Let’s face it. Living paycheck-to-paycheck is a reality that most Americans (and 70% of millennials!) live, but it doesn’t have to be this way. Starting new, healthier habits can help you make the most out of your money.
GET OUT OF DEBT
Take it from Clarissa “The Budget Queen” Moore: “It’s not about how much money you make, but how you manage it.”
Clarissa, founder of The Budget Queen blog and brand, knows how it feels to be in debt. But most importantly, she knows how to get out of it too. She paid off $43,000 in credit card debt in 16 months. Now, she teaches working women how to make, manage, and multiply (three beautiful M's) their money so they can live their best lives.
The biggest obstacle Clarissa has experienced with getting out of debt is not having enough hours in the day. (Relatable, much?)
“Many people who have great amounts of debt and are struggling to get out of it, are people who trade their time for money. That was me. Well, it’s still me,” she said.
Oftentimes, your primary source of income is tied up in paying all your living expenses, and there’s never any room for extra cash to put toward debt. Her advice? Pick up a side hustle. Then, throw as much money to the debt as possible until it’s paid off.
For a while, interest rates had dipped down low-low, but they are back on the rise, which can be a cause for concern for people who still have debt.
So we hit up Dasha Kenney, financial activist and The Broke Black Girl, for some of her no-nonsense advice.
“High-interest rates cause a chain reaction on the entire economy and it's something that impacts both businesses and consumers,” Dasha said. “High-interest rates can be the difference between approval or denial when it comes to a home or car loan or financing a business. As a consumer, high-interest rates make borrowing money more expensive and riskier.”
Clarissa also has advice when it comes to managing raising interest rates. “If you do have debt, you want to get rid of the debts with the highest interest rate (ex. credit cards) and debts that have variable interest rates so you aren’t vulnerable to increased rates,” she said.
And it makes sense (cents!). When interest rates increase, so do your monthly minimum payments. These increases can cause you to no longer be able to afford your loans.
BUT NOT ALL DEBT IS BAD DEBT
“Traditional personal finance advice goes completely against the idea of having debt and amplifies the idea that ‘being debt-free is the only key to financial success’ and I don't believe that,” said Dasha. “I encourage people to consider alternative options.”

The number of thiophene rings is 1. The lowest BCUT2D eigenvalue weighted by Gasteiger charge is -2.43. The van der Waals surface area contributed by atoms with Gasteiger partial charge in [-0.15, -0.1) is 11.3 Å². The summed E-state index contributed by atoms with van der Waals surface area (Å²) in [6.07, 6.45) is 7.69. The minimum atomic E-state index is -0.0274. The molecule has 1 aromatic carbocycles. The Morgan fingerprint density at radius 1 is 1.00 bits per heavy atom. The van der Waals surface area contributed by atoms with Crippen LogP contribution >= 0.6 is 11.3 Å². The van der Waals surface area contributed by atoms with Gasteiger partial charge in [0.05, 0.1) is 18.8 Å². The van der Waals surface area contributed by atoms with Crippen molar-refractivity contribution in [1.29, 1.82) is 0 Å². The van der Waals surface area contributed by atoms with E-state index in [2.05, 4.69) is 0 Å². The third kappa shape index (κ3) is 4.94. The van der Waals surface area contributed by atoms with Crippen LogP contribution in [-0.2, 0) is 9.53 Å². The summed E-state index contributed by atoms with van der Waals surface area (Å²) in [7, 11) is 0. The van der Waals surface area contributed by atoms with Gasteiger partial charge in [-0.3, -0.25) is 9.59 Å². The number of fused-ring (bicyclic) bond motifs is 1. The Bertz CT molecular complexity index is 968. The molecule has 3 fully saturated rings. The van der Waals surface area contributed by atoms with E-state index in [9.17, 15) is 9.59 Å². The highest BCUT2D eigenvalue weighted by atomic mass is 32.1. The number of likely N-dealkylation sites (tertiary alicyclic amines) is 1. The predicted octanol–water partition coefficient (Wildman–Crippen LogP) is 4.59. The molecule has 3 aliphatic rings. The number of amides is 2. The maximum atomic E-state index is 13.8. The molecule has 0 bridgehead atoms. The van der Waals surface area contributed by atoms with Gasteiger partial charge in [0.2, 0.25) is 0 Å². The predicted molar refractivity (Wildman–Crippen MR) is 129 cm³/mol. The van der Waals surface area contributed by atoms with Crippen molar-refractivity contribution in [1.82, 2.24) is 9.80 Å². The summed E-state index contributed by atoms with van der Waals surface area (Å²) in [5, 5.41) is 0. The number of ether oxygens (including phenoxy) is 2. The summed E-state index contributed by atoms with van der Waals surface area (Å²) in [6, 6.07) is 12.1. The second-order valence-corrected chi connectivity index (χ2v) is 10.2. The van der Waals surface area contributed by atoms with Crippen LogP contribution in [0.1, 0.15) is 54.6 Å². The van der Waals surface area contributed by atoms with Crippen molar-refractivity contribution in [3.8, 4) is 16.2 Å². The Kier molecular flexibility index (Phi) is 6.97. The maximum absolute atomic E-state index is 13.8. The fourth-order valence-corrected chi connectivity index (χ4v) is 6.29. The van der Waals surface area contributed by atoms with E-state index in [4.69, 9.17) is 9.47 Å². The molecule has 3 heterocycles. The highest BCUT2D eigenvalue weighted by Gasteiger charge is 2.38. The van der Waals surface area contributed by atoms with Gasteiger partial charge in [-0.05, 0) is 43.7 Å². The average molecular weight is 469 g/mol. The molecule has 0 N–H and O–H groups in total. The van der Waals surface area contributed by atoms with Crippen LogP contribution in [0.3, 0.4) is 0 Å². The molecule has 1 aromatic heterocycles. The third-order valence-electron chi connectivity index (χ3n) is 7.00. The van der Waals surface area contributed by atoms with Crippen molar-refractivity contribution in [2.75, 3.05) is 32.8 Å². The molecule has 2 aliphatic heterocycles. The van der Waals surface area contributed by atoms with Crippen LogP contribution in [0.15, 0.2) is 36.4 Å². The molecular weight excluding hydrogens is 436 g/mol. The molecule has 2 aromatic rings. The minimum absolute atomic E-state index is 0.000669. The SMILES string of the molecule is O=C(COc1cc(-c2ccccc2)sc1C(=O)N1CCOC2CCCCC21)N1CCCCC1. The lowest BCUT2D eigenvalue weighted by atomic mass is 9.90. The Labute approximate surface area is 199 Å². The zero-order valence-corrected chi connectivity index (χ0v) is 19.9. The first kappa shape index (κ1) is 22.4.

We need to overcome the idea that all debt is a negative thing. If a debt increases your net worth or has future value, it's generally considered to be a “good debt.”
SET S.M.A.R.T. GOALS
Our experts agree: Financial goals should be created using the S.M.A.R.T method. Goals should be specific, measurable, attainable, relatable, and timely.
“Stay committed. It sounds redundant, but it's a choice that you have to make before step one of your financial journey. You have to make a conscious effort to prioritize your financial goals,” Dasha said.
Whatever S.M.A.R.T goals you set, you need to review them often. Clarissa suggests creating vision boards and then plastering them in all the places you look most: like your cell phone, laptop, and iPad background. Write your goals in dry erase markers on your bathroom mirror. Live and breathe those goals.
According to Clarissa, “When you see it, you believe it, and when you believe it, it can actually come true.”
It’s called personal finances for a reason. Though everyone’s situation is unique and different, there are some big and small steps you can take to improve your situation.
Create a spending plan. Develop a budget that tracks against both your income and expenses.
Eliminate bad debt. Pay down on high interest rate credit cards and anything that is overdue first.
Save for emergencies. The goal is to be prepared with 3-6 months of your expenses so you can be ready for when life happens.
Invest for tomorrow. Even saving a dollar a day is saving. So you can start small to go big.
Stay current. Review your budget at least once per month and make changes when needed.
Take inventory. Before making a long-term plan, track your income, spending, and expenses for 60-90 days.
Communication is key. If you ask, most creditors will work with you to create a debt management repayment plan that better fits your current situation.
Start small. Even though 3-6 months of living expenses is ideal, simply saving one week of living expenses at a time is a great start.
Automate it. Set up auto-deposits to go into a savings or investment account.
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